Thursday, September 26, 2013

1. The Threshold

NaaraayaNam namaSkrutya naramchaiva narOththamam
dEvIm SaraSvathim vyaaSam thathO jayam udhIrayEth

The above is the opening sloka (hymn) of the great epic Mahabharata. This carries an invocation of Narayana (Lord Vishnu) and Saraswati, the Goddess of learning. 

It says:

 "I begin the Mahabharata (Jaya) after paying obeisance to Narayana and Saraswati."
( Jaya is another name by which Mahabharata is known.)

I have been fascinated by the story of the Mahabharata ever since I read, in my boyhood, an abridged version of this epic by the statesman-writer C.Rajagopachari (popularly known as Rajaji), a close confidant of Mahatma Gandhi. It was my mother, the late Vijayavalli who inspired me to read even when I was a boy. She herself had been an avid reader, though she did not even complete her primary schooling. I have been gaining more and more insights into this epic by reading various articles on this epic and listening to discourses by learned scholars.

It is customary to compare anything gigantic to the ocean. In the case of Mahabharata, the analogy of the ocean will be very fitting. Like an ocean, Mahabharata has innumerable and unexplored treasures buried in it. There have been explorers and deep divers who have brought out a substantial portion of these treasures. Yet, the ocean still abounds in unexplored treasures. But I am not attempting to bring out any hidden treasure. My desire is to explore some of the treasures that have been already brought out by various scholars over several centuries and present them in a simple and intelligible way so that even a layman will be able to understand and appreciate the story. The writer of this blog being a layman himself, he will be able to generate only a simple output, eliminating the florid details and other esoterica.

Sometime back, I started writing about the stories in Mahabharata. Apart from the main plot, there are innumerable short stories and anecdotes in this epic, many of which are very interesting to hear or read. My objective was to bring some of these not-so-well-known stories to the attention of people who may not have the time or the inclination to read scholarly works relating to this epic. Though I started this work with a lot of enthusiasm, this project has not been progressing well. I have to sift trough a lot of material before I could pick one story.

Then it struck me that I should start writing the story of Mahabharata itself. Along with this, I can also pursue my other project of narrating short stories found within the epic. That's how you are reading this.

I will narrate the original story elaborately but will focus only on the movement of the story leaving out the discussions, descriptions etc. so that an average reader will not be overwhelmed by the text. I will also be more comfortable in narrating the main story than presenting the esoteric concepts and descriptions. The story being told here will be faithful to the original but will be rewritten in a simple and intelligible language, focusing on the main story and keeping away from digressions and issues not needed to understand the main story.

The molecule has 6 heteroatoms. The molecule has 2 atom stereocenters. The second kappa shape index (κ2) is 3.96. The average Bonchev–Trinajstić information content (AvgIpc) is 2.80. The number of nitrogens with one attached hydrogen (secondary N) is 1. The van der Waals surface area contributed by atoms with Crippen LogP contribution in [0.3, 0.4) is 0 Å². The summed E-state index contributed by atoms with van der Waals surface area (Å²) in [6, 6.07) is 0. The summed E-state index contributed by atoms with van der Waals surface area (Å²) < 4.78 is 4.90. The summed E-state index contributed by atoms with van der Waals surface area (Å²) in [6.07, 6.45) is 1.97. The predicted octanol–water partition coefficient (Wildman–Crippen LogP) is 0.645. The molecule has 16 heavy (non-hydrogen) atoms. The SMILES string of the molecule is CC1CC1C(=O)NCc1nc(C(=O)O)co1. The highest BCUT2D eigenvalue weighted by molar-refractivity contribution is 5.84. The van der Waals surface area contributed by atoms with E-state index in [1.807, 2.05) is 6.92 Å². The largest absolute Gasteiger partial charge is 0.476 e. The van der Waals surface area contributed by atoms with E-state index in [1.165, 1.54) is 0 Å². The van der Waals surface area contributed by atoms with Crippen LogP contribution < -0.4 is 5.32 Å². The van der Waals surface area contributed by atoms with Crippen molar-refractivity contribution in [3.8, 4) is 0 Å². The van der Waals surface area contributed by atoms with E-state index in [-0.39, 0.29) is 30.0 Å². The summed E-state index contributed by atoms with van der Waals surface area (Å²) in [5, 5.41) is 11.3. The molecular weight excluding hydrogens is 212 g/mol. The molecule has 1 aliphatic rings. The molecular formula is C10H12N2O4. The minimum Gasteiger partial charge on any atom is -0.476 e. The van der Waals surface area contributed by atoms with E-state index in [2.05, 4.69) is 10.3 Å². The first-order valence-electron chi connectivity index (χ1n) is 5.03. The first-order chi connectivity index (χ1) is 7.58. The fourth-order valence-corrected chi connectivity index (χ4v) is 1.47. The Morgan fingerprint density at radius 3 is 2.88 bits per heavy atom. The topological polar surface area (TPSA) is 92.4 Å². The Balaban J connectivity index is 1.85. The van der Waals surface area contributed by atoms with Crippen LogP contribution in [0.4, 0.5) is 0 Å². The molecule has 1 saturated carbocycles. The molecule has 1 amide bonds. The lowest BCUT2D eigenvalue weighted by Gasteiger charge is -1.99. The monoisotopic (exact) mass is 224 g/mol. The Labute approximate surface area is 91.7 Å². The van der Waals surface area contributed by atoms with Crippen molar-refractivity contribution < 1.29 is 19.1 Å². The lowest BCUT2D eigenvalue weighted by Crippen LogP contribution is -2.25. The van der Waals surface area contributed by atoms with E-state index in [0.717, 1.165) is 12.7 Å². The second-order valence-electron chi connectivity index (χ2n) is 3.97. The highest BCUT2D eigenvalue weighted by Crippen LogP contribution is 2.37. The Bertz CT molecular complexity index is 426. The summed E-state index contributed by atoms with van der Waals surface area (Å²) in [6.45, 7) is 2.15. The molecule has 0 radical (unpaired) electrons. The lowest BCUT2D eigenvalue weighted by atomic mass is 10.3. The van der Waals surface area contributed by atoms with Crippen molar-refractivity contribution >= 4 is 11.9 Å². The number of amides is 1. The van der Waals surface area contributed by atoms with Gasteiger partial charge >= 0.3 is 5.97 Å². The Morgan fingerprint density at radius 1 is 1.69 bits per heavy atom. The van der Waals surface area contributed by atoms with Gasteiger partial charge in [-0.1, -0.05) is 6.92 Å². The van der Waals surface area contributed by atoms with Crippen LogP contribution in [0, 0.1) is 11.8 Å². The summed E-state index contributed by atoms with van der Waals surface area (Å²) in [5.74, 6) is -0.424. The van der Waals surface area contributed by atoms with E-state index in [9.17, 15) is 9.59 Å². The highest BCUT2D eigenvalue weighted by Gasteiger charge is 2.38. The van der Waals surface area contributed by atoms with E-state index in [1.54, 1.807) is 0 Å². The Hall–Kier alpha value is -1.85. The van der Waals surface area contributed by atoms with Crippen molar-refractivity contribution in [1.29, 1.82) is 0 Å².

For the authenticity of the incidents, facts and details relating to this epic, I will be relying  on

1) Rajaji's Mahabharata
2) The Tamil translation of the original Mahabharata that was serialized in Sri Nrisimhapriya, the monthly journal of Sri Ahobhila Mutt, several years back.
3) The English translation of the original Mahabharata by Sri Kisari Mohan Ganguli
4) The discourses (in Tamil) on Mahabharata by various scholars, I had an opportunity to listen to, in my younger days.

I have an appeal to the readers. Please feel free to offer your comments. Your feedback will help me to understand how I am doing and where I need to improve. If some inadvertent mistakes were to occur, they can also be corrected. In the print edition, the corrections can be made only in the subsequent edition of the book but the electronic edition facilitates instant updates.

I am aware of the formidableness of the task but have still ventured to take it up. I believe that at the age of 62, working on this project will add a new meaning to my life. It may take me several years to complete this. I also need to be alive long enough to complete this! I am confident that the grace of Lord Vishnu whom I worship, the blessings of my great teachers who have moulded my personality, the divine blessings of my late parents who have shown me the path of virtue through their own living, the well wishes of my friends and others I have come to be associated with during the last 62 years of my journey in this world and the encouragement and support from the people who will be reading this (who as I am writing this, are not even aware of the coming into being of this blog!), will enable me to carry on with this project and complete it in a reasonable time.

Welcome to the exciting world of Mahabharata!

Next: The Grandeur of the Epic Mahabharata

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